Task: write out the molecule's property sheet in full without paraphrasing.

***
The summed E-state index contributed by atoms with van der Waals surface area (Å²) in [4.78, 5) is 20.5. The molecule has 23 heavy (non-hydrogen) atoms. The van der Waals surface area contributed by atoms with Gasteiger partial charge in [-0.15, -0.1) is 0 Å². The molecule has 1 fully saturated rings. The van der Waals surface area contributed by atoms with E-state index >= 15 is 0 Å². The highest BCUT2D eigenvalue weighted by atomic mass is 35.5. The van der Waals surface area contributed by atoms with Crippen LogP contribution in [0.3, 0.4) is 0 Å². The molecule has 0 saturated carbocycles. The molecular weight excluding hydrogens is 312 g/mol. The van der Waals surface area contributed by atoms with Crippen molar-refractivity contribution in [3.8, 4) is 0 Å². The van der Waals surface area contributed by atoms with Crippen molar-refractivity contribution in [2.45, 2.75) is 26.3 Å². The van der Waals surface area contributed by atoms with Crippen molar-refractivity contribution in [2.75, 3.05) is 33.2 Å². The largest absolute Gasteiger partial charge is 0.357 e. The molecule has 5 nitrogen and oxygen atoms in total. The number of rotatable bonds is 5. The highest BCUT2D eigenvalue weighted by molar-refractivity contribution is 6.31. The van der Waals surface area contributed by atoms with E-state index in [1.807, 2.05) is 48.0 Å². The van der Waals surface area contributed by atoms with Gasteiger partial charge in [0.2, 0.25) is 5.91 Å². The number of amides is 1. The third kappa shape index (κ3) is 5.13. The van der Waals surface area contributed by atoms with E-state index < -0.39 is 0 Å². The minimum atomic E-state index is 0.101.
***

The summed E-state index contributed by atoms with van der Waals surface area (Å²) in [4.78, 5) is 20.5. The molecule has 23 heavy (non-hydrogen) atoms. The van der Waals surface area contributed by atoms with Gasteiger partial charge in [-0.15, -0.1) is 0 Å². The molecule has 1 fully saturated rings. The van der Waals surface area contributed by atoms with E-state index >= 15 is 0 Å². The highest BCUT2D eigenvalue weighted by atomic mass is 35.5. The van der Waals surface area contributed by atoms with Crippen LogP contribution in [0.3, 0.4) is 0 Å². The molecule has 0 saturated carbocycles. The molecular weight excluding hydrogens is 312 g/mol. The van der Waals surface area contributed by atoms with Crippen molar-refractivity contribution in [3.8, 4) is 0 Å². The van der Waals surface area contributed by atoms with Crippen molar-refractivity contribution in [2.45, 2.75) is 26.3 Å². The van der Waals surface area contributed by atoms with Crippen molar-refractivity contribution in [2.75, 3.05) is 33.2 Å². The largest absolute Gasteiger partial charge is 0.357 e. The molecule has 5 nitrogen and oxygen atoms in total. The number of rotatable bonds is 5. The highest BCUT2D eigenvalue weighted by molar-refractivity contribution is 6.31. The van der Waals surface area contributed by atoms with E-state index in [1.807, 2.05) is 48.0 Å². The van der Waals surface area contributed by atoms with Gasteiger partial charge in [0.2, 0.25) is 5.91 Å². The number of amides is 1. The third kappa shape index (κ3) is 5.13. The van der Waals surface area contributed by atoms with E-state index < -0.39 is 0 Å². The minimum atomic E-state index is 0.101.